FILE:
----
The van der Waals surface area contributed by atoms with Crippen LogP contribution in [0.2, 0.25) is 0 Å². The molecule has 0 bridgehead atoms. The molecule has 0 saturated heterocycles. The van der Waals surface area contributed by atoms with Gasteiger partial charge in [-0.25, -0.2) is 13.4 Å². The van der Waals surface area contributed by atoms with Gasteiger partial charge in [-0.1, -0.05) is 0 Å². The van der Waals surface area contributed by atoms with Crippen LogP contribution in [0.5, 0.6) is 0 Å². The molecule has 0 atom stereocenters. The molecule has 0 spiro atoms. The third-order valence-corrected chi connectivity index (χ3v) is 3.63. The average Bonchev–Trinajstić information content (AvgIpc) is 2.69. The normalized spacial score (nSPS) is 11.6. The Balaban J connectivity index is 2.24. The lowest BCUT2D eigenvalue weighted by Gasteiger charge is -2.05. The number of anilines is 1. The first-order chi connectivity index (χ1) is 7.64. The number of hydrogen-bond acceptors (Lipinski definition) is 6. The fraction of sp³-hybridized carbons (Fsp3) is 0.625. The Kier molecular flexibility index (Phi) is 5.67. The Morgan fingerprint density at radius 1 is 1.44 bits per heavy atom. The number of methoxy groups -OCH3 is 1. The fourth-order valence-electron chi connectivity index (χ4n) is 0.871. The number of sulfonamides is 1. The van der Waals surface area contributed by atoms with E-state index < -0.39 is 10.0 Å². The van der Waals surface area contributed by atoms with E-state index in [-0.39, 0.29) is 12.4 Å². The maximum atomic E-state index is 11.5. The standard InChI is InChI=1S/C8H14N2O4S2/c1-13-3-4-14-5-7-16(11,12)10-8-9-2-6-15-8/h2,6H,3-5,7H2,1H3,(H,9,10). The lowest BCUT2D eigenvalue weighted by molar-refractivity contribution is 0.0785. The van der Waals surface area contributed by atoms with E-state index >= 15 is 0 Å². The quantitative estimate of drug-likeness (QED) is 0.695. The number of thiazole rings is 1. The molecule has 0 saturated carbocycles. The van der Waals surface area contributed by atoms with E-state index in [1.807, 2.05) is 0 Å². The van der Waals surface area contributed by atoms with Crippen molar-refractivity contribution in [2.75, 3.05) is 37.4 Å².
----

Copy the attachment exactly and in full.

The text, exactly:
The van der Waals surface area contributed by atoms with Crippen LogP contribution in [0.2, 0.25) is 0 Å². The molecule has 0 bridgehead atoms. The molecule has 0 saturated heterocycles. The van der Waals surface area contributed by atoms with Gasteiger partial charge in [-0.25, -0.2) is 13.4 Å². The van der Waals surface area contributed by atoms with Gasteiger partial charge in [-0.1, -0.05) is 0 Å². The van der Waals surface area contributed by atoms with Crippen LogP contribution in [0.5, 0.6) is 0 Å². The molecule has 0 atom stereocenters. The molecule has 0 spiro atoms. The third-order valence-corrected chi connectivity index (χ3v) is 3.63. The average Bonchev–Trinajstić information content (AvgIpc) is 2.69. The normalized spacial score (nSPS) is 11.6. The Balaban J connectivity index is 2.24. The lowest BCUT2D eigenvalue weighted by Gasteiger charge is -2.05. The number of anilines is 1. The first-order chi connectivity index (χ1) is 7.64. The number of hydrogen-bond acceptors (Lipinski definition) is 6. The fraction of sp³-hybridized carbons (Fsp3) is 0.625. The Kier molecular flexibility index (Phi) is 5.67. The Morgan fingerprint density at radius 1 is 1.44 bits per heavy atom. The number of methoxy groups -OCH3 is 1. The fourth-order valence-electron chi connectivity index (χ4n) is 0.871. The number of sulfonamides is 1. The van der Waals surface area contributed by atoms with E-state index < -0.39 is 10.0 Å². The van der Waals surface area contributed by atoms with E-state index in [-0.39, 0.29) is 12.4 Å². The maximum atomic E-state index is 11.5. The standard InChI is InChI=1S/C8H14N2O4S2/c1-13-3-4-14-5-7-16(11,12)10-8-9-2-6-15-8/h2,6H,3-5,7H2,1H3,(H,9,10). The lowest BCUT2D eigenvalue weighted by molar-refractivity contribution is 0.0785. The van der Waals surface area contributed by atoms with E-state index >= 15 is 0 Å². The quantitative estimate of drug-likeness (QED) is 0.695. The number of thiazole rings is 1. The molecule has 0 saturated carbocycles. The van der Waals surface area contributed by atoms with E-state index in [1.807, 2.05) is 0 Å². The van der Waals surface area contributed by atoms with Crippen molar-refractivity contribution in [2.75, 3.05) is 37.4 Å².